Fernando Sanz's first season was a troubled one. With the club owing so much money, they went into a form of administration to help with the crippling debts, and as a result high wage earning players had to be sold or loaned out, and Málaga were left to struggle through the season 2006/7 with a lack of top quality players. Muñiz took over from Alonso as manager in October, but the side spent the second half of the season trying to avoid relegation, which they did, gaining a necessary point from the penultimate game of the season to be safe.


The club's fortunes took a turn for the better during season 2007/8. Muñiz made 11 shrewd signings in the summer, all free transfers or loan players, some of the players turned out to be top quality and Málaga were never out of the top three places in La Segunda all season. A club record was set when the side won the first seven games in a row and looked fairly solid until the Christmas break. The second half of the season was very different though, form dipped and the supporters were dished up some terrible displays and shocking defeats, but despite this, Málaga gained promotion back to La Primera on the last day of the season, beating Tenerife 2-1 at home in front of a full house of 29,000 to finish in 2nd place in the league. Muñiz had already signed for Racing Santander and many fans were not too upset to see him go having almost thrown promotion away. Antonio Tapia returned to take the manager's position, his job was to consolidate and keep the club in La Primera.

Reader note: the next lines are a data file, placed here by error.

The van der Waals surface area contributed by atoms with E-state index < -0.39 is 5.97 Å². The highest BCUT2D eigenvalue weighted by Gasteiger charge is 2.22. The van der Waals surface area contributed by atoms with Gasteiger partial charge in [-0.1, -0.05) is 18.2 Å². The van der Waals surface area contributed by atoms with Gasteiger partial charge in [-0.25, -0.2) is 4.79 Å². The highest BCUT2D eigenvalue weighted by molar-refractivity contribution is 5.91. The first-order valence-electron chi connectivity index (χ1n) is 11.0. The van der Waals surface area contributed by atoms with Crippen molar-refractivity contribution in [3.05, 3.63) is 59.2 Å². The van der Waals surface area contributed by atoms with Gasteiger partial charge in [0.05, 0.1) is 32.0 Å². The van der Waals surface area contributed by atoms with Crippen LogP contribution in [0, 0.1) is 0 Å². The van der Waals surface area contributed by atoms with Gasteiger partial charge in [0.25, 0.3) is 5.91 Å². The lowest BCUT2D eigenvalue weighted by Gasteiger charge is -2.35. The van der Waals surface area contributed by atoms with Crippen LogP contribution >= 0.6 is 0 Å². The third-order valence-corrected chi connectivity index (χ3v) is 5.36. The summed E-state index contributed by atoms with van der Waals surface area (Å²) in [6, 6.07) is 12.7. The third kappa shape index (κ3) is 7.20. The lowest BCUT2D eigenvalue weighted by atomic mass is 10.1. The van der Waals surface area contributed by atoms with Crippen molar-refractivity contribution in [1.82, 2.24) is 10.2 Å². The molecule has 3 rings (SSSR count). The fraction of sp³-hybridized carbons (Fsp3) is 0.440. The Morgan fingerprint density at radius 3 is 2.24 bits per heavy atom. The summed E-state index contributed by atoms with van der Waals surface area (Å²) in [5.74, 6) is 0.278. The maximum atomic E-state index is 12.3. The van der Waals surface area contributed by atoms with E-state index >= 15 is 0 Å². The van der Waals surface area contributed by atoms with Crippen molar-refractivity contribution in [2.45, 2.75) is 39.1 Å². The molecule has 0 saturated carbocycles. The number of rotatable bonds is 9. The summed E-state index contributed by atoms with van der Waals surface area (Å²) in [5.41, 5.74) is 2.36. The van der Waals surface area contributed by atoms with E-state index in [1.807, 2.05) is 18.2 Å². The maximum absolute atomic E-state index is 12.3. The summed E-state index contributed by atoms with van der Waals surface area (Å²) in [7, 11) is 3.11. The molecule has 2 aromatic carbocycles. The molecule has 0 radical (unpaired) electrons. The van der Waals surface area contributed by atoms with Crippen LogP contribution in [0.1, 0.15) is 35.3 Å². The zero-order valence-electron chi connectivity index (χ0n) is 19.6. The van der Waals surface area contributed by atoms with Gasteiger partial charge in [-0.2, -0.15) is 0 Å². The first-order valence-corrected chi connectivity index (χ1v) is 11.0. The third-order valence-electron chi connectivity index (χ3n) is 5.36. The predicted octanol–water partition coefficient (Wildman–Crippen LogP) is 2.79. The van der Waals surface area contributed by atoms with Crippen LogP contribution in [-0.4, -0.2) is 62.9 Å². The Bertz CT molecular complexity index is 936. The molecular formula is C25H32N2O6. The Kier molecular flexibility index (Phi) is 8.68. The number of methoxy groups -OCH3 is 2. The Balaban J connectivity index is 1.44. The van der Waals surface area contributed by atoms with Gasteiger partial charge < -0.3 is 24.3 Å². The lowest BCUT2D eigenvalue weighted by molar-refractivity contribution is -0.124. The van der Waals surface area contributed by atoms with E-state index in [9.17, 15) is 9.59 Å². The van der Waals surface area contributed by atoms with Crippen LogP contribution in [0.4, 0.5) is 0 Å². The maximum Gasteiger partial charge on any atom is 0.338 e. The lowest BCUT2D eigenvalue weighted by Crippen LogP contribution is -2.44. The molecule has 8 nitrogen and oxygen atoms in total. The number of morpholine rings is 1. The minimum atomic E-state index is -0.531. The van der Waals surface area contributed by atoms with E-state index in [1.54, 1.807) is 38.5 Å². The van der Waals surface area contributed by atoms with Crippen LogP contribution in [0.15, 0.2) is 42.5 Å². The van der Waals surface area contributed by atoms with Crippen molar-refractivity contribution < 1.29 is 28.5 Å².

Tapia, with Dely Valdez as his assistant, had a somewhat miraculous season 2008/9 with Málaga. Some good season long loan signings were made during the summer of 2008, and despite being the bookies' favourites to go straight back down again with a squad that cost not much more than one million euros, Tapia's side finished in 8th place after a very exciting season.